The Deputy Minister of Aboriginal Affairs thought he was safe promising as much when he appeared before the Commons Public Accounts Committee in the fall of 2011.
That appearance was in response to the previous spring's damning Auditor General’s (AG’s) Report.
The Spring AG Report was scathing in its denunciation of the unworkable "contribution agreement" system for financing almost all services on First Nations reserves, and it argued forcefully that most services were significantly underfunded according to general Canadian standards.
The Deputy Minister said it would take time for the government to address all the issues the AG raised, but promised that education would be a very high priority.
A strong report that challenges both government and First Nations leaders
More than a year ago, the joint Government-Assembly of First Nations National Panel on First Nations' Education gave its report to the Minister of Aboriginal Affairs and National Chief.
That report contained recommendations that would not doubt be hard to swallow both for the government and for at least some First Nations leaders.
For the government, the report wants to take education out of the hands of the Aboriginal Affairs Ministry and put it under the control of a First Nations Education Commission, run by the First Nations people themselves.
That would mean recognition of a level of self-government that might make any federal and many provincial governments nervous. It could set a "dangerous" precedent. What would its implications be for other areas of governance, such as minerals, forests and oil and gas?
The report also recommends significant increases in funding for First Nations schools, in part to make up for the historic levels of chronic underfunding. That again, for a government focused like a laser beam on austerity, would be a hard sell.
For First Nations, the report states bluntly that it would be necessary to amalgamate any number of small, individual band-run schools into larger regional entities to achieve economies of scale. That is, understandably, an idea some local band councils and chiefs might resist.
And so, it is not surprising that, after initially accepting the recommendations of the Report, National Chief Shawn Atleo backed away somewhat. Ironically, key players in the federal government likely breathed a huge sigh of relief when that happened.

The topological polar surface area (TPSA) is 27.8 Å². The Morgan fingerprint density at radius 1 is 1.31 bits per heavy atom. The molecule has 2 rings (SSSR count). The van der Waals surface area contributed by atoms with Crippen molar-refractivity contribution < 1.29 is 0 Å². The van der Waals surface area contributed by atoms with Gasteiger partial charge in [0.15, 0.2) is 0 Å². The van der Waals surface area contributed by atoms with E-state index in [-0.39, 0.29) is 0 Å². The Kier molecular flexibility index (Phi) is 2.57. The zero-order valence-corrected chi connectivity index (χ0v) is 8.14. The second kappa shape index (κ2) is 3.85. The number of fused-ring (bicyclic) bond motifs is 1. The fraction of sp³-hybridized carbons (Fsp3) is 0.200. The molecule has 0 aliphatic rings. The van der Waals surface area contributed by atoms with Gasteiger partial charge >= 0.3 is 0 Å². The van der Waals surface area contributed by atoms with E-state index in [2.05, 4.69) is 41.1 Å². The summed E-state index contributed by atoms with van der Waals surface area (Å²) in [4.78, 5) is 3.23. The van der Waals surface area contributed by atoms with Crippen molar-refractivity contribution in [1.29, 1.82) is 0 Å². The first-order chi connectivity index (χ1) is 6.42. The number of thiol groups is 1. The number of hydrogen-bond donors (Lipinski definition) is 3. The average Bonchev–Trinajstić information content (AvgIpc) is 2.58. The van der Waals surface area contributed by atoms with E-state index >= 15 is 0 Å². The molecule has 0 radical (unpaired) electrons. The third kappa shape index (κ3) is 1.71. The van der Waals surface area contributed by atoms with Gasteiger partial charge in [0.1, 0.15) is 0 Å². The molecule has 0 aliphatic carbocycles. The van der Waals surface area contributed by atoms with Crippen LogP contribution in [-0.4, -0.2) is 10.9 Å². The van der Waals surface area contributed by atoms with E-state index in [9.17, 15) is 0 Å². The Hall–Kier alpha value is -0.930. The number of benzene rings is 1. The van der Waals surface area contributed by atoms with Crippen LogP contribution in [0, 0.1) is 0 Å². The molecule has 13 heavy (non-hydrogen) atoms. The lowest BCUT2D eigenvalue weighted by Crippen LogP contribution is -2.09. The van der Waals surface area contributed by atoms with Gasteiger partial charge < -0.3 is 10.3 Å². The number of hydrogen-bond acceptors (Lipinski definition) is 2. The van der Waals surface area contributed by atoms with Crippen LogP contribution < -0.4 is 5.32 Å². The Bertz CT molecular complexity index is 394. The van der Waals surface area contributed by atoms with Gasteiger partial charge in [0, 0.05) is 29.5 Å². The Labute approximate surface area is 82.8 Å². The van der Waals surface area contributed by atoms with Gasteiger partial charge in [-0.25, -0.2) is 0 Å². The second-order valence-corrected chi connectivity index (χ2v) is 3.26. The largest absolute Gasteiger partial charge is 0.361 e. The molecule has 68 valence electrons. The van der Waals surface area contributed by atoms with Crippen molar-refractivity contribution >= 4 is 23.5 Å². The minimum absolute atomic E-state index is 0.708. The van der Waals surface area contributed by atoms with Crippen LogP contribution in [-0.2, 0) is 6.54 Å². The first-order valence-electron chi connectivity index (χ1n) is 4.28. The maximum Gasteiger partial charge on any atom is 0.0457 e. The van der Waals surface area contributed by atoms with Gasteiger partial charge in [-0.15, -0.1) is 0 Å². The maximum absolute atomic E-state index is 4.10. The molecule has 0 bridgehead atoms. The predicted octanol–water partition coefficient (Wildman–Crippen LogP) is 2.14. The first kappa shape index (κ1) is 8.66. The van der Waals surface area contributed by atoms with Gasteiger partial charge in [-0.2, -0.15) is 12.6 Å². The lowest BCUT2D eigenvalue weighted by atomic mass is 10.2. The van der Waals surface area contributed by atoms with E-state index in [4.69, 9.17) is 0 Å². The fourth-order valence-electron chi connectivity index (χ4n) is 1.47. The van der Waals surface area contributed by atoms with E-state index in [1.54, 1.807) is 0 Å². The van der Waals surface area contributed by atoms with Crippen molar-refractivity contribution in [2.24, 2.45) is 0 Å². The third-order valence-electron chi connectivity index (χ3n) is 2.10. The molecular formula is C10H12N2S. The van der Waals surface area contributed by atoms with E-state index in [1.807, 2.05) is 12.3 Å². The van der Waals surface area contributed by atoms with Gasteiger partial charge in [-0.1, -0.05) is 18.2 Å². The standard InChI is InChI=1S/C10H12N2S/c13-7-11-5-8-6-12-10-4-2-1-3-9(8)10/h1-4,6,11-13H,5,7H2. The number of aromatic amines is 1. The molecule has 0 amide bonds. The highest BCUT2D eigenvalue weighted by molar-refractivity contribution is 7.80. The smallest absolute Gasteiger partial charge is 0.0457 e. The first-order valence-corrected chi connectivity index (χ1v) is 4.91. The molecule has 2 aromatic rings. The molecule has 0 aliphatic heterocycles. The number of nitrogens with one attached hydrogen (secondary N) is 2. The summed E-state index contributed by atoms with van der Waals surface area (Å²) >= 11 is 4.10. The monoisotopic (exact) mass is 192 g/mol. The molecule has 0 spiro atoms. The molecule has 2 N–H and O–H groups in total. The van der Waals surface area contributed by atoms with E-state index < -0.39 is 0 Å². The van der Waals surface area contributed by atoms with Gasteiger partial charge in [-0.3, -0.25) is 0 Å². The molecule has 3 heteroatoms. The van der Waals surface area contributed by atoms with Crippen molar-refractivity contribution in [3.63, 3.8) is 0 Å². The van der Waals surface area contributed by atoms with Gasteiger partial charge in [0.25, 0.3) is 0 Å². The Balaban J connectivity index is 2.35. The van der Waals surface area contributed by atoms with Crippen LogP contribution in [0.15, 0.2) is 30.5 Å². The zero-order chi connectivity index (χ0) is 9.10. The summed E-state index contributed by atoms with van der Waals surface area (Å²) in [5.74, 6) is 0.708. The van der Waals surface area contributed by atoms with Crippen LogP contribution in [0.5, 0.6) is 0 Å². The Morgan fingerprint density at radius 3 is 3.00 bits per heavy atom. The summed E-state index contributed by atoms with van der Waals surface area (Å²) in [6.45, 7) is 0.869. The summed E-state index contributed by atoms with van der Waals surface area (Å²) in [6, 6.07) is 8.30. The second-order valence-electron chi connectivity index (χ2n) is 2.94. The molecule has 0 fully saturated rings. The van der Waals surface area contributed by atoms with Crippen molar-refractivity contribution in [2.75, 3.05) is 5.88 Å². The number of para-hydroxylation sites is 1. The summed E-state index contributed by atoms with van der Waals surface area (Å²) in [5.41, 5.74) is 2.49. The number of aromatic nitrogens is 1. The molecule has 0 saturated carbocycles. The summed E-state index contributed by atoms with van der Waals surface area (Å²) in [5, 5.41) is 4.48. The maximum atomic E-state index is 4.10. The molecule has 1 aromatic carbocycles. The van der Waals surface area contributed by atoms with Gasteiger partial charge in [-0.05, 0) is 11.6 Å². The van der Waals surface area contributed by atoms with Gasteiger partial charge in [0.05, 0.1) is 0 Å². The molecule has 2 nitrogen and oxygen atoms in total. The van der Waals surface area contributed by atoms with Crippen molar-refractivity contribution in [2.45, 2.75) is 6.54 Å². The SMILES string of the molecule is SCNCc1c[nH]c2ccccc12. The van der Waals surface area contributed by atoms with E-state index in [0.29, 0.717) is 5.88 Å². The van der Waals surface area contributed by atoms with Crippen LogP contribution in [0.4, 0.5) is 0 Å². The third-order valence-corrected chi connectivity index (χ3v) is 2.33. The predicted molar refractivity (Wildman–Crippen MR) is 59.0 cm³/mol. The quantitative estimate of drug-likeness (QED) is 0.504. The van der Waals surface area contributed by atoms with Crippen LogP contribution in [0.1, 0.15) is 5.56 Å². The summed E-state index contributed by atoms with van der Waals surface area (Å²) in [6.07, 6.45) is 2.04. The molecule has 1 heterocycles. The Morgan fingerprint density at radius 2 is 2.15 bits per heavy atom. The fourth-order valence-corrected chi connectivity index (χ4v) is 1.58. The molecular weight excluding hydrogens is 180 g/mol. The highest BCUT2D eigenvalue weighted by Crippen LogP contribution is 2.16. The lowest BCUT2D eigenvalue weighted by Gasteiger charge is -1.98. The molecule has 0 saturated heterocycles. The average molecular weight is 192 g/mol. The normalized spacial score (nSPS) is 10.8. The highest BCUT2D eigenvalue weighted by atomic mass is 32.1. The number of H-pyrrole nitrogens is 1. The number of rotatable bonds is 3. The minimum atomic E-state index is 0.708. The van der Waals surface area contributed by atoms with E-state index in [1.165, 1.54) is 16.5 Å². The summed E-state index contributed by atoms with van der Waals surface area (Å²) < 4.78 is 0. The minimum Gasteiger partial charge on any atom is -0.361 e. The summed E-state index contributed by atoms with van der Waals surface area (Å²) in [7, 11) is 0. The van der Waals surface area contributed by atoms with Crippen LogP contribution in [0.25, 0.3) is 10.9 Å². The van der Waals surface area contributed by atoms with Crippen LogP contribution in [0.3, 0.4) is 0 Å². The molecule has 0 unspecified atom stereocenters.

Federal officials often cry that a big barrier to achieving progress on First Nations matters is the near impossibility of gaining buy-in on anything from all Aboriginal leaders.
But those officials are probably shedding crocodile tears.
The absence of Aboriginal unanimity is a great excuse for maintaining the status quo.
Aboriginal support for a great many of the natural resources and environmental provisions of the Conservative government's two budget implementation bills was very limited -- Patrick Brazeau being a lonely exception -- but the government forged ahead nonetheless.
When measures are close to the heart of the Harper government it does not need unanimity -- or even consensus -- to forge ahead.
If nothing has yet happened on First Nations education almost a year and half since the Deputy Minister promised action, and more than a year after the National Panel Report, it is not because the First Nations people can't get their act together.
It is because the government has only been, at best, vaguely interested.
Is there any chance new leadership at Aboriginal Affairs could make any difference?
Whatever the new Minister does, his or her first task should be to carefully read the Auditor General's report of Spring 2011 and the National Panel Report of last February. That would be a start, anyway.